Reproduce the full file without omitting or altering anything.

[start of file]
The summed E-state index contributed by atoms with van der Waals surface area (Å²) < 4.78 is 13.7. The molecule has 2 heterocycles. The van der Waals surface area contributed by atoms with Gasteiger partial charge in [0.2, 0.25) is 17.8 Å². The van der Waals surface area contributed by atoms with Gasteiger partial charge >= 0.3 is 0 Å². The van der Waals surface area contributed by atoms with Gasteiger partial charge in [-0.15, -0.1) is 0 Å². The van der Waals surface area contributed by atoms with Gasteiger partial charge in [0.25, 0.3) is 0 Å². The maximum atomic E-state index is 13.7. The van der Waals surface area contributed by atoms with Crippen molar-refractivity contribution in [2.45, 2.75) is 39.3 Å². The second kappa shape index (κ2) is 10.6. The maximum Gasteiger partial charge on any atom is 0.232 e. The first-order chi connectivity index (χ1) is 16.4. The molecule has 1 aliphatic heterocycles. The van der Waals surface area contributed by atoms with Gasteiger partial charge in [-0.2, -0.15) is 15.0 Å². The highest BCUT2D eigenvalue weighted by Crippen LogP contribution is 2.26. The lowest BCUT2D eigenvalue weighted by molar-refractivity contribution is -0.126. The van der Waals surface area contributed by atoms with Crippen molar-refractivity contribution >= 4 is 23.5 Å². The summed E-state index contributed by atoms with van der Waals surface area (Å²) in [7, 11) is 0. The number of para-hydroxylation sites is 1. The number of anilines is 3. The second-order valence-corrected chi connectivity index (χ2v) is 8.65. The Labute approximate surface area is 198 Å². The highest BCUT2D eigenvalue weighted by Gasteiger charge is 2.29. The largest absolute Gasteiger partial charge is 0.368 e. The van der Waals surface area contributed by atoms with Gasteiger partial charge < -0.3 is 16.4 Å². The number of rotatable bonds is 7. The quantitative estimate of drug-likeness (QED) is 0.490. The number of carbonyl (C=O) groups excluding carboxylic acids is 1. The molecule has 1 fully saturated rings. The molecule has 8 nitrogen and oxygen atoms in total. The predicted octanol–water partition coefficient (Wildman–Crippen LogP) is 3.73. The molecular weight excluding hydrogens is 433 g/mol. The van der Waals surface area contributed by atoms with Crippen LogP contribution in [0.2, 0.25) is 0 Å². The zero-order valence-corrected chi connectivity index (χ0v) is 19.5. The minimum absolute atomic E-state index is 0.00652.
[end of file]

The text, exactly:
The summed E-state index contributed by atoms with van der Waals surface area (Å²) < 4.78 is 13.7. The molecule has 2 heterocycles. The van der Waals surface area contributed by atoms with Gasteiger partial charge in [0.2, 0.25) is 17.8 Å². The van der Waals surface area contributed by atoms with Gasteiger partial charge >= 0.3 is 0 Å². The van der Waals surface area contributed by atoms with Gasteiger partial charge in [-0.15, -0.1) is 0 Å². The van der Waals surface area contributed by atoms with Gasteiger partial charge in [0.25, 0.3) is 0 Å². The maximum atomic E-state index is 13.7. The van der Waals surface area contributed by atoms with Crippen molar-refractivity contribution in [2.45, 2.75) is 39.3 Å². The second kappa shape index (κ2) is 10.6. The maximum Gasteiger partial charge on any atom is 0.232 e. The first-order chi connectivity index (χ1) is 16.4. The molecule has 1 aliphatic heterocycles. The van der Waals surface area contributed by atoms with Gasteiger partial charge in [-0.2, -0.15) is 15.0 Å². The highest BCUT2D eigenvalue weighted by Crippen LogP contribution is 2.26. The lowest BCUT2D eigenvalue weighted by molar-refractivity contribution is -0.126. The van der Waals surface area contributed by atoms with Crippen molar-refractivity contribution >= 4 is 23.5 Å². The summed E-state index contributed by atoms with van der Waals surface area (Å²) in [7, 11) is 0. The number of para-hydroxylation sites is 1. The number of anilines is 3. The second-order valence-corrected chi connectivity index (χ2v) is 8.65. The Labute approximate surface area is 198 Å². The highest BCUT2D eigenvalue weighted by Gasteiger charge is 2.29. The largest absolute Gasteiger partial charge is 0.368 e. The van der Waals surface area contributed by atoms with Gasteiger partial charge < -0.3 is 16.4 Å². The number of rotatable bonds is 7. The quantitative estimate of drug-likeness (QED) is 0.490. The number of carbonyl (C=O) groups excluding carboxylic acids is 1. The molecule has 1 fully saturated rings. The molecule has 8 nitrogen and oxygen atoms in total. The predicted octanol–water partition coefficient (Wildman–Crippen LogP) is 3.73. The molecular weight excluding hydrogens is 433 g/mol. The van der Waals surface area contributed by atoms with Crippen LogP contribution in [0.2, 0.25) is 0 Å². The zero-order valence-corrected chi connectivity index (χ0v) is 19.5. The minimum absolute atomic E-state index is 0.00652.